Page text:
The hospitality industry leaders need to use the information in the article to develop and utilize metrics that form a platform for entrepreneurial growth. The platform would also help firms to concentrate on experiences and solutions to identified problems that impact them negatively. In addition, business organizations within the hospitality industry would need to establish strong relationships and networks (Groysberg and Slind 77). This would result in an industry that would be characterized by sustained growth because firms would aim to achieve common goals. The approaches would ensure that decision makers in the hospitality industry move their firms forward.

Development of the strategic management theory

The strategic management theory focuses on initiatives adopted by a firm’s top management with regard to utilization of resources in order to achieve improved performance (Chrisman, Chua and Sharma 556; Frigo and Anderson 34; Kapferer 15; McGrath 68). Strategic managers need to analyze external issues like customers’ needs and respond to forces that bring about competition. The information in the article would aid in development by providing crucial facts regarding the following issues that are often misunderstood:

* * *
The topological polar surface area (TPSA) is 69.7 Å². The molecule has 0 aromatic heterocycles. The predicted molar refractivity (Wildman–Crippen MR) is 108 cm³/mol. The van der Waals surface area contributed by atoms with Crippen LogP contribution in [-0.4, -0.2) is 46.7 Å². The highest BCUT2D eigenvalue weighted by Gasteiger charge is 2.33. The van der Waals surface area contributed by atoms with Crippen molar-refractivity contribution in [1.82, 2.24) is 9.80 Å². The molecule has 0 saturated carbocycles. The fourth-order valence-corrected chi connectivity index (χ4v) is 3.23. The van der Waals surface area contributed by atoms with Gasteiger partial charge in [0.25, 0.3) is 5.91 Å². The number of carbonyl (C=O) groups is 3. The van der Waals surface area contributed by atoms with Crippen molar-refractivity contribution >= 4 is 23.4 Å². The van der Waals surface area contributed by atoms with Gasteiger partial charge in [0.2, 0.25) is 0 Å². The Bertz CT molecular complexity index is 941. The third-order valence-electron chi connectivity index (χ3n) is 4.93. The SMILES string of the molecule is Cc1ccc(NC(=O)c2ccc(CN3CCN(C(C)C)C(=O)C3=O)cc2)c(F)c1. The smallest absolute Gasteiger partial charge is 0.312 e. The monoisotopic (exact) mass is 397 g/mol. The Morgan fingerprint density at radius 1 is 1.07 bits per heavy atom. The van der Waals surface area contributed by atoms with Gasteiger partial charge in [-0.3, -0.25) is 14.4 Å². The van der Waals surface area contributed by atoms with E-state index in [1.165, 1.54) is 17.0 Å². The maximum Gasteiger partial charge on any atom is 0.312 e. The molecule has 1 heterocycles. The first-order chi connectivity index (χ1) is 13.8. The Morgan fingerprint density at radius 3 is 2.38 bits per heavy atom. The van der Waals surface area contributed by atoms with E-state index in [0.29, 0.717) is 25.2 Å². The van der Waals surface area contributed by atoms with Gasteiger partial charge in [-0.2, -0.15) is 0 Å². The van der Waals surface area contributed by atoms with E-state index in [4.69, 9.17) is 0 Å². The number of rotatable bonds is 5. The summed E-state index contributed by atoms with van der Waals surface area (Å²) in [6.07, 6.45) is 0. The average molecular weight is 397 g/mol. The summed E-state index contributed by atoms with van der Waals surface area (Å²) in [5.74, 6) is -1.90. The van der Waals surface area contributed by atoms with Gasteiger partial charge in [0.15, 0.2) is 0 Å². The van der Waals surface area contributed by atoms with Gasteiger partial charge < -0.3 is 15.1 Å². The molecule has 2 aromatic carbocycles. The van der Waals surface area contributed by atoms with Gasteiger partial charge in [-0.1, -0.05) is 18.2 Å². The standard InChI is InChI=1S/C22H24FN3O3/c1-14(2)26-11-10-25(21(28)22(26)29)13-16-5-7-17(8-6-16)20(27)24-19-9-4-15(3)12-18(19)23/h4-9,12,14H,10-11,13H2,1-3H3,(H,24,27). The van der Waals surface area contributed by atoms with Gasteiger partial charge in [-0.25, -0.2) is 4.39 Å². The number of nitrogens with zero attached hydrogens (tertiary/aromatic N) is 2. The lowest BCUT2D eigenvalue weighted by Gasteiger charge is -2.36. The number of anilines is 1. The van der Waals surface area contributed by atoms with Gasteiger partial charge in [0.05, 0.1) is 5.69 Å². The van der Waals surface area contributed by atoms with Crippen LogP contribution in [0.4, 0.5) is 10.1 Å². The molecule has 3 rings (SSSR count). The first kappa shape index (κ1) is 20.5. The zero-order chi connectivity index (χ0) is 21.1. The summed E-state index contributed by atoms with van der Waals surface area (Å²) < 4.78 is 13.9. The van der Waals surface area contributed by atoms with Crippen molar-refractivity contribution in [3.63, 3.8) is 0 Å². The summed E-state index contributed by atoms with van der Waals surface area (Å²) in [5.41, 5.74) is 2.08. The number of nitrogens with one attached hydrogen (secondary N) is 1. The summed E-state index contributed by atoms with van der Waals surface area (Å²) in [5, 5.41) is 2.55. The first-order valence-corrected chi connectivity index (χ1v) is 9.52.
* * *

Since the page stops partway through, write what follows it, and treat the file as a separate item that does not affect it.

1. The first-mover trap
  2. The superiority trap
  3. The quality trap
  4. The hostage-resources trap
  5. The white-space trap
  6. The empire-building trap
  7. The sporadic-innovation trap

The explanation offered about the traps would help strategic managers to develop the strategic management theory that is clear and that could be applied broadly across the world because it would provide sufficient background. The information would also be essential in developing the strategic management theory that would adopt the following shifts: